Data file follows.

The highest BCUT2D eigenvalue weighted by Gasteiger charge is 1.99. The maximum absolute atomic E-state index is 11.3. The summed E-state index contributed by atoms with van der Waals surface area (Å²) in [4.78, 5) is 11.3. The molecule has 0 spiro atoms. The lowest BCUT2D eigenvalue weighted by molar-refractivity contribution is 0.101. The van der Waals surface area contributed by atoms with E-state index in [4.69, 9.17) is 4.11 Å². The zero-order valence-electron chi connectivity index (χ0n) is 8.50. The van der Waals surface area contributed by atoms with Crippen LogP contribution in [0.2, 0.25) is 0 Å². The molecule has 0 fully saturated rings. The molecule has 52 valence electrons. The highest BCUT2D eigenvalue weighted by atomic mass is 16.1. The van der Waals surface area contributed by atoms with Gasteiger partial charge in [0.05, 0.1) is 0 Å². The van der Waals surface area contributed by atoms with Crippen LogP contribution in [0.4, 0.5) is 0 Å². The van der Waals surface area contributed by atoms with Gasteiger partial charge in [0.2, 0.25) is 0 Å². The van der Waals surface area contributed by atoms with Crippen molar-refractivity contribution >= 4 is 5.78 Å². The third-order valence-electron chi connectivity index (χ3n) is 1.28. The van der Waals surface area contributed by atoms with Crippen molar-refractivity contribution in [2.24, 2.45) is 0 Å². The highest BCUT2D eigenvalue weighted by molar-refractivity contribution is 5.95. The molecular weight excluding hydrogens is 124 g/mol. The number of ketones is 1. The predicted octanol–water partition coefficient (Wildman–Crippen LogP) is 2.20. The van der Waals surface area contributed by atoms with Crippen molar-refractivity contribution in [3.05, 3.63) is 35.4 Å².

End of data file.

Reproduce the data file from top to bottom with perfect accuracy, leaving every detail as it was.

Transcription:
The highest BCUT2D eigenvalue weighted by Gasteiger charge is 1.99. The maximum absolute atomic E-state index is 11.3. The summed E-state index contributed by atoms with van der Waals surface area (Å²) in [4.78, 5) is 11.3. The molecule has 0 spiro atoms. The lowest BCUT2D eigenvalue weighted by molar-refractivity contribution is 0.101. The van der Waals surface area contributed by atoms with E-state index in [4.69, 9.17) is 4.11 Å². The zero-order valence-electron chi connectivity index (χ0n) is 8.50. The van der Waals surface area contributed by atoms with Crippen LogP contribution in [0.2, 0.25) is 0 Å². The molecule has 0 fully saturated rings. The molecule has 52 valence electrons. The highest BCUT2D eigenvalue weighted by atomic mass is 16.1. The van der Waals surface area contributed by atoms with Gasteiger partial charge in [0.05, 0.1) is 0 Å². The van der Waals surface area contributed by atoms with Crippen LogP contribution in [0.4, 0.5) is 0 Å². The van der Waals surface area contributed by atoms with Gasteiger partial charge in [0.2, 0.25) is 0 Å². The van der Waals surface area contributed by atoms with Crippen molar-refractivity contribution >= 4 is 5.78 Å². The third-order valence-electron chi connectivity index (χ3n) is 1.28. The van der Waals surface area contributed by atoms with Crippen molar-refractivity contribution in [2.24, 2.45) is 0 Å². The highest BCUT2D eigenvalue weighted by molar-refractivity contribution is 5.95. The molecular weight excluding hydrogens is 124 g/mol. The number of ketones is 1. The predicted octanol–water partition coefficient (Wildman–Crippen LogP) is 2.20. The van der Waals surface area contributed by atoms with Crippen molar-refractivity contribution in [3.05, 3.63) is 35.4 Å².